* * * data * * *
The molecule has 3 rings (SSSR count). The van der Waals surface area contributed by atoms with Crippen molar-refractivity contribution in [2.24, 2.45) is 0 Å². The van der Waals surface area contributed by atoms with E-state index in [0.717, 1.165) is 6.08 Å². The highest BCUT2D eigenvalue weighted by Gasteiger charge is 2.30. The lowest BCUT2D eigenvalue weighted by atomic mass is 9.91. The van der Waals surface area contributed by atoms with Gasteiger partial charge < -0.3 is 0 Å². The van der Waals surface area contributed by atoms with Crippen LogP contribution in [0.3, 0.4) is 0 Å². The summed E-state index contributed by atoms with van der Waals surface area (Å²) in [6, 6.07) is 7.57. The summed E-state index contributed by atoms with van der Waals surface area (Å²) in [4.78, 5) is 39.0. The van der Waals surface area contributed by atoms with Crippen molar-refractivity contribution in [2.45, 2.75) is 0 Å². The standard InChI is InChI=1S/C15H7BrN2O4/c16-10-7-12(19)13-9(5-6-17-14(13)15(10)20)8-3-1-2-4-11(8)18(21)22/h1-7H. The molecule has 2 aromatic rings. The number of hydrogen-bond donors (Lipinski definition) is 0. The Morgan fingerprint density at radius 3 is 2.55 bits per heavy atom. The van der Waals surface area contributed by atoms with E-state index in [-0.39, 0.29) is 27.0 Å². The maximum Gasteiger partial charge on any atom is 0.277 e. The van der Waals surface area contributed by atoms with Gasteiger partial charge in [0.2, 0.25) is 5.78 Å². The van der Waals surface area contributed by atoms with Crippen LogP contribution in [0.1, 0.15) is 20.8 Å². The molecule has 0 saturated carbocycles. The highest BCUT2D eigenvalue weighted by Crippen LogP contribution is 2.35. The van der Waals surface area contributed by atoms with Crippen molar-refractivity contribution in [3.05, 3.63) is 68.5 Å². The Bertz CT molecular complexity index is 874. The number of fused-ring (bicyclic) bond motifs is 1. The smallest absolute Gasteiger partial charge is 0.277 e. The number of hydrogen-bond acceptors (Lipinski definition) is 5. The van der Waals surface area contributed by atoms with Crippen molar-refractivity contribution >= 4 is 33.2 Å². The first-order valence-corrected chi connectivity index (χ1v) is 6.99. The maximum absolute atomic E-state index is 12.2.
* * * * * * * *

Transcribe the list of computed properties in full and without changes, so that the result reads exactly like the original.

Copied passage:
The molecule has 3 rings (SSSR count). The van der Waals surface area contributed by atoms with Crippen molar-refractivity contribution in [2.24, 2.45) is 0 Å². The van der Waals surface area contributed by atoms with E-state index in [0.717, 1.165) is 6.08 Å². The highest BCUT2D eigenvalue weighted by Gasteiger charge is 2.30. The lowest BCUT2D eigenvalue weighted by atomic mass is 9.91. The van der Waals surface area contributed by atoms with Gasteiger partial charge < -0.3 is 0 Å². The van der Waals surface area contributed by atoms with Crippen LogP contribution in [0.3, 0.4) is 0 Å². The summed E-state index contributed by atoms with van der Waals surface area (Å²) in [6, 6.07) is 7.57. The summed E-state index contributed by atoms with van der Waals surface area (Å²) in [4.78, 5) is 39.0. The van der Waals surface area contributed by atoms with Crippen molar-refractivity contribution in [2.45, 2.75) is 0 Å². The standard InChI is InChI=1S/C15H7BrN2O4/c16-10-7-12(19)13-9(5-6-17-14(13)15(10)20)8-3-1-2-4-11(8)18(21)22/h1-7H. The molecule has 2 aromatic rings. The number of hydrogen-bond donors (Lipinski definition) is 0. The Morgan fingerprint density at radius 3 is 2.55 bits per heavy atom. The van der Waals surface area contributed by atoms with E-state index in [-0.39, 0.29) is 27.0 Å². The maximum Gasteiger partial charge on any atom is 0.277 e. The van der Waals surface area contributed by atoms with Gasteiger partial charge in [0.2, 0.25) is 5.78 Å². The van der Waals surface area contributed by atoms with Crippen LogP contribution in [0.1, 0.15) is 20.8 Å². The molecule has 0 saturated carbocycles. The highest BCUT2D eigenvalue weighted by Crippen LogP contribution is 2.35. The van der Waals surface area contributed by atoms with Crippen molar-refractivity contribution in [3.05, 3.63) is 68.5 Å². The Bertz CT molecular complexity index is 874. The number of fused-ring (bicyclic) bond motifs is 1. The smallest absolute Gasteiger partial charge is 0.277 e. The number of hydrogen-bond acceptors (Lipinski definition) is 5. The van der Waals surface area contributed by atoms with Crippen molar-refractivity contribution >= 4 is 33.2 Å². The first-order valence-corrected chi connectivity index (χ1v) is 6.99. The maximum absolute atomic E-state index is 12.2.